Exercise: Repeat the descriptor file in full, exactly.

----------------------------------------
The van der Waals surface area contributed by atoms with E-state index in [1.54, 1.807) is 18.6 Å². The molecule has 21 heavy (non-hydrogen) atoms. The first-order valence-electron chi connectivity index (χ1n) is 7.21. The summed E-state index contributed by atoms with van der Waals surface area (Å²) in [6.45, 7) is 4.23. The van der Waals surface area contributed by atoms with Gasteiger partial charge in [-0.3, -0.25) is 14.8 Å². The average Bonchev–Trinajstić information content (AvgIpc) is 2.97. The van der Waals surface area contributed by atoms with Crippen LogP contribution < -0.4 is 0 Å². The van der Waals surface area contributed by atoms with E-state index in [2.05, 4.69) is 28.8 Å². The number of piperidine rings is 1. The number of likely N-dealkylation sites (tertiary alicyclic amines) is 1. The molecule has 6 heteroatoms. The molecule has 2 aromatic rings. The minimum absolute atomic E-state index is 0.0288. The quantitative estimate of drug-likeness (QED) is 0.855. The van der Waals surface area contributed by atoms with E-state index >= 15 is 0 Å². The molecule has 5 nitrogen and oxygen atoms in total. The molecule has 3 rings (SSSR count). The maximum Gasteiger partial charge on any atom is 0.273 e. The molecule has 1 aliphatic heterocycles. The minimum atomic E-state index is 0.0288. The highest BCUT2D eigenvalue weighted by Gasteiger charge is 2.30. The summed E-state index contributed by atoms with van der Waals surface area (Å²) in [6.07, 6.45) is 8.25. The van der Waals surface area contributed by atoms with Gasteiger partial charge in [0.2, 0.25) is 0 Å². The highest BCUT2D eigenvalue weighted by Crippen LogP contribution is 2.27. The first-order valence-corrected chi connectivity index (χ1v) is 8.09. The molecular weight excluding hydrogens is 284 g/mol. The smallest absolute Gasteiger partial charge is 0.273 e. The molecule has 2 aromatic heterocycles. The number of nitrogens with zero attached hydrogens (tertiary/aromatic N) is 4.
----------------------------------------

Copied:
The van der Waals surface area contributed by atoms with E-state index in [1.54, 1.807) is 18.6 Å². The molecule has 21 heavy (non-hydrogen) atoms. The first-order valence-electron chi connectivity index (χ1n) is 7.21. The summed E-state index contributed by atoms with van der Waals surface area (Å²) in [6.45, 7) is 4.23. The van der Waals surface area contributed by atoms with Gasteiger partial charge in [-0.3, -0.25) is 14.8 Å². The average Bonchev–Trinajstić information content (AvgIpc) is 2.97. The van der Waals surface area contributed by atoms with Crippen LogP contribution < -0.4 is 0 Å². The van der Waals surface area contributed by atoms with E-state index in [2.05, 4.69) is 28.8 Å². The number of piperidine rings is 1. The number of likely N-dealkylation sites (tertiary alicyclic amines) is 1. The molecule has 6 heteroatoms. The molecule has 2 aromatic rings. The minimum absolute atomic E-state index is 0.0288. The quantitative estimate of drug-likeness (QED) is 0.855. The van der Waals surface area contributed by atoms with E-state index >= 15 is 0 Å². The molecule has 5 nitrogen and oxygen atoms in total. The molecule has 3 rings (SSSR count). The maximum Gasteiger partial charge on any atom is 0.273 e. The molecule has 1 aliphatic heterocycles. The minimum atomic E-state index is 0.0288. The highest BCUT2D eigenvalue weighted by Gasteiger charge is 2.30. The summed E-state index contributed by atoms with van der Waals surface area (Å²) in [6.07, 6.45) is 8.25. The van der Waals surface area contributed by atoms with Gasteiger partial charge in [0.2, 0.25) is 0 Å². The highest BCUT2D eigenvalue weighted by Crippen LogP contribution is 2.27. The first-order valence-corrected chi connectivity index (χ1v) is 8.09. The molecular weight excluding hydrogens is 284 g/mol. The smallest absolute Gasteiger partial charge is 0.273 e. The molecule has 2 aromatic heterocycles. The number of nitrogens with zero attached hydrogens (tertiary/aromatic N) is 4.